The Executive Board has overriding responsibility for Norges Bank’s operations. It consists of seven members, all appointed by the King. The Supervisory Council, which consists of 15 members appointed by the Norwegian Parliament, is the Bank’s supervisory body and approves the bank’s budget.
The Supervisory Council organizes the auditing of Norges Bank which is to submit an audit report to the Supervisory Council on the Bank’s annual financial statements. It is also required to submit a quarterly report to the Ministry of Finance on the management of the fund.

The Office of the Auditor General is responsible for the final audit of the Government Pension Fund and it bases its work partly on materials from the Central Bank audit.

In 2006, the Executive Board set up an Advisory Board to support its work on investment management. The Advisory Board consists of four internationally recognized experts with extensive experience from large investment management institutions.

Transparent nature of the Norwegian Fund

What makes the Norwegian fund different from several other sovereign wealth funds is the amount of information it makes public about its strategy and investments.
Its performance and risk exposure are reported quarterly and its holdings in about 3,500 companies are detailed annually; in most cases, its investment in any company amounts to less than one percent of available shares.

The fund does not seek to control companies through buy-outs. In fact, by its own rules the fund restricts its ownership in any company it invests in to five percent of shares. The investment objectives are purely financial in nature, safeguarding assets for the long term.

Performance of the Fund

The fund returned 7.9 percent last year and has averaged 6.5 percent a year over the past decade. After accounting for inflation, costs and management fees, it has averaged an annual return of 4.6 percent since its inception, outpacing the 4.1 percent gain in a government-set benchmark.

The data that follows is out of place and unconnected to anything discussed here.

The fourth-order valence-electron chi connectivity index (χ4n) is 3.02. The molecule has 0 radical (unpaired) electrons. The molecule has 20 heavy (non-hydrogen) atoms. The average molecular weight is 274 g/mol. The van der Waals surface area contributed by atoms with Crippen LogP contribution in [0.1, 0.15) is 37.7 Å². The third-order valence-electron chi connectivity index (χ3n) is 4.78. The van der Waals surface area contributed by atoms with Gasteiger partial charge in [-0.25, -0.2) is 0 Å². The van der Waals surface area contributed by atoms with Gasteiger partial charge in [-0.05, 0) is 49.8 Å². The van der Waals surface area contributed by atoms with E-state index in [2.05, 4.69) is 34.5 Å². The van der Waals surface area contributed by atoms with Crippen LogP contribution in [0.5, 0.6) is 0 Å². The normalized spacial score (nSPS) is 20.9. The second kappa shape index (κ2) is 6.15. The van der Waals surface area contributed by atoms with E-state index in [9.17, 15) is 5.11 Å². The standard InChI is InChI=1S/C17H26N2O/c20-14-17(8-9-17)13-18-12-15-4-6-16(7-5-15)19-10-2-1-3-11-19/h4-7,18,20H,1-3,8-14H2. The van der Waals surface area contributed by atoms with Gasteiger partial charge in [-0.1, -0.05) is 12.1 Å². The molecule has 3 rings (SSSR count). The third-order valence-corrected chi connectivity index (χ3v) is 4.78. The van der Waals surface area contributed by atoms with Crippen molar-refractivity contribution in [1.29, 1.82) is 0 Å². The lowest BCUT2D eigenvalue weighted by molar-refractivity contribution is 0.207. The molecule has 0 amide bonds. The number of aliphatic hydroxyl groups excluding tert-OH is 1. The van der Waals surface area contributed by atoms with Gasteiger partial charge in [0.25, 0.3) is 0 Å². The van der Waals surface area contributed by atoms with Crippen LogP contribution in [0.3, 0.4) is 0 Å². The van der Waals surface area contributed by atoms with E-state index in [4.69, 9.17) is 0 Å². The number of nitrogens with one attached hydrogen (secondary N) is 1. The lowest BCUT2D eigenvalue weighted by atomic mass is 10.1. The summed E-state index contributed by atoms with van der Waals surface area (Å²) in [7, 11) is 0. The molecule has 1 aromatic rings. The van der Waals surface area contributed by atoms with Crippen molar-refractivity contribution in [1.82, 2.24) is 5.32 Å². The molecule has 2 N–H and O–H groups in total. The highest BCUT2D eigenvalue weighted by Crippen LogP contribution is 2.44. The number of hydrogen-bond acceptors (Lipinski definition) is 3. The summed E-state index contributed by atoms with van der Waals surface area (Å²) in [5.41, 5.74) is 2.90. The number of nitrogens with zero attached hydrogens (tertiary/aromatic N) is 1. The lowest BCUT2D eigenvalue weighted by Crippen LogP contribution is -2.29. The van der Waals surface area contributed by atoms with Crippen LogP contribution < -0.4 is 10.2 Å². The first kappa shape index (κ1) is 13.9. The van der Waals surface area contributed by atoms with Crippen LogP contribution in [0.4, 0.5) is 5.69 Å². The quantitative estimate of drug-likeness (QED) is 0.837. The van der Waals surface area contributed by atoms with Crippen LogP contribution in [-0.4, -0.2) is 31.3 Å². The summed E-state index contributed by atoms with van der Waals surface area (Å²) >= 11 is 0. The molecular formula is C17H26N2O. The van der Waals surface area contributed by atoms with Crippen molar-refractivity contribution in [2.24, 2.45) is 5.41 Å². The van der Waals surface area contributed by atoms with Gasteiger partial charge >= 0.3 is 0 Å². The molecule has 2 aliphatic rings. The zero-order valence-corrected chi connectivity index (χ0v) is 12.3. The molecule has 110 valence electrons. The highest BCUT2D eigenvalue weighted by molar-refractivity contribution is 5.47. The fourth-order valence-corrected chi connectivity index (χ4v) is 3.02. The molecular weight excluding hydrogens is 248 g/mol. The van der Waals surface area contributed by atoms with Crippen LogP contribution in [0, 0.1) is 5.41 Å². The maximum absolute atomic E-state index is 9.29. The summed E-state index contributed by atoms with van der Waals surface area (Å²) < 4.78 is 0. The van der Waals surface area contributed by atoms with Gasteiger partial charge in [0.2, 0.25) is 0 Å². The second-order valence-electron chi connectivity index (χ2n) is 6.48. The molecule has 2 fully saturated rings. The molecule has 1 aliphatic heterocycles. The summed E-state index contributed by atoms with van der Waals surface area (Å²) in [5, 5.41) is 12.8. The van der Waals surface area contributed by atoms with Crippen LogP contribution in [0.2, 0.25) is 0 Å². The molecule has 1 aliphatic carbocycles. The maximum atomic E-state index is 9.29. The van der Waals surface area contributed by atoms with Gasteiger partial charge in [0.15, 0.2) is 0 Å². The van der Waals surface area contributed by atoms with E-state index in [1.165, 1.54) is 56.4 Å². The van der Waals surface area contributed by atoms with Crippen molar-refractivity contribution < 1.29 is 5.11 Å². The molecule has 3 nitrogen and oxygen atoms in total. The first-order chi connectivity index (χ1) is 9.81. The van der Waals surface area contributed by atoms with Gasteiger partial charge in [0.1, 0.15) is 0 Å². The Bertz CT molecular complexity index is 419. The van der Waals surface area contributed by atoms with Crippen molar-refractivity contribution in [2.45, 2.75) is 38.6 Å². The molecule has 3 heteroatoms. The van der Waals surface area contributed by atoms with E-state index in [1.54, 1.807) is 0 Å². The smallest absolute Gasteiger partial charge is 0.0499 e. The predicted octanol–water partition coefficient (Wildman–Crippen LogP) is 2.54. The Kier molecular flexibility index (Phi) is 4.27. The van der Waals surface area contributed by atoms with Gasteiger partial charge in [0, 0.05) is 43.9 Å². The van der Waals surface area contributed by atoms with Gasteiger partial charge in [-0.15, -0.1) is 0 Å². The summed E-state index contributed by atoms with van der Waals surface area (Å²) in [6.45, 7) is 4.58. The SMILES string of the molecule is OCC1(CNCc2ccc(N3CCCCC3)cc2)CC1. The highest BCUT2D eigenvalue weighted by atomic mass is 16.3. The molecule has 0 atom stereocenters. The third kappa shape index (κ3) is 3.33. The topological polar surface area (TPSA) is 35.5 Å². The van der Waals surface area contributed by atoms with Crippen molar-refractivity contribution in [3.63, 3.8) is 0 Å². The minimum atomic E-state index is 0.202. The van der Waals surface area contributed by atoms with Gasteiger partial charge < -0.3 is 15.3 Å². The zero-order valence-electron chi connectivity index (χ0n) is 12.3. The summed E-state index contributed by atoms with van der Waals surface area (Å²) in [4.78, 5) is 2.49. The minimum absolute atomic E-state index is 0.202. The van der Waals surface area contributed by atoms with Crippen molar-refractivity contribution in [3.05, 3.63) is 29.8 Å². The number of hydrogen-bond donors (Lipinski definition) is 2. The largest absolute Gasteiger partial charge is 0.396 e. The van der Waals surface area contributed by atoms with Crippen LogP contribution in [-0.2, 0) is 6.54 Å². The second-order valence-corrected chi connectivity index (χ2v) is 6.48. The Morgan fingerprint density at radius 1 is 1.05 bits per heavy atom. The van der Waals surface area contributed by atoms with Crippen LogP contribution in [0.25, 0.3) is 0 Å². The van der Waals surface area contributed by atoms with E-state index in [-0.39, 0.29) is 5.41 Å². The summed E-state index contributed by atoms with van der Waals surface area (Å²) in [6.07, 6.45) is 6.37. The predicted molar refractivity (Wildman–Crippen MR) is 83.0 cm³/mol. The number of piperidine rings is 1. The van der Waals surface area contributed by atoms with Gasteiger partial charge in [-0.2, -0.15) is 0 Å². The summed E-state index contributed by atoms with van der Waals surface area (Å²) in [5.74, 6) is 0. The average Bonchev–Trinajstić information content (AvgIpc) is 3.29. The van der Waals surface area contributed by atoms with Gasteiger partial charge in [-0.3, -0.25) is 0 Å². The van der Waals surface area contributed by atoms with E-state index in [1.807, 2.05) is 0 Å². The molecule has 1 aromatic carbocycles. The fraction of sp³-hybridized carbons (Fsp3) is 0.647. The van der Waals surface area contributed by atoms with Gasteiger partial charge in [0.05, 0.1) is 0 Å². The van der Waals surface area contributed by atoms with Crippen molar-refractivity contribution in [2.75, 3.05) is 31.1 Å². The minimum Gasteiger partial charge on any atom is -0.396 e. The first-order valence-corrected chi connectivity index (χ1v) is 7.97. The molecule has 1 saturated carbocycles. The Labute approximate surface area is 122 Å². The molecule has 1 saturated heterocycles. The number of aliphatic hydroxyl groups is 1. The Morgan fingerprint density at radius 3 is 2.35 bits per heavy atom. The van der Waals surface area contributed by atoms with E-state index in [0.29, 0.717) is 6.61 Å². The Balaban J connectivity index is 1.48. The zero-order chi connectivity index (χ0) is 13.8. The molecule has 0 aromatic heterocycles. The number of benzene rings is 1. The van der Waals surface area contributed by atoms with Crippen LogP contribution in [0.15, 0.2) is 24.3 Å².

The Norwegian Pension Fund – Global has a current market value of more than $350 billion (January, 2008), equaling about $75,000 for every Norwegian, investsted in markets all over the world. Close to one third of this is invested in the United States. Over time, the share invested in equities will increase to 60 percent, while 40 percent will be invested in fixed income.


As we can see from the example of the Norwegian Pension Fund which manages assets greater than both Temasek and GIC combined, it is possible to generate a commendable return on its investment while adopting good practices of transparency and accountability in the management of the fund.

Political leaders are not involved in the management of the funds which lie in the hands of professional fund managers. A system of check and balance is put in place to ensure the funds are not misused and investment decisions are made in accordance with the guidelines.

With the United States demanding greater transparency from SWFs, it is time that Temasek and GIC start emulating the fine example of the Norwegian Pension Fund and shed more light on its modus operandi.

Read more about the Norwegian Pension Fund here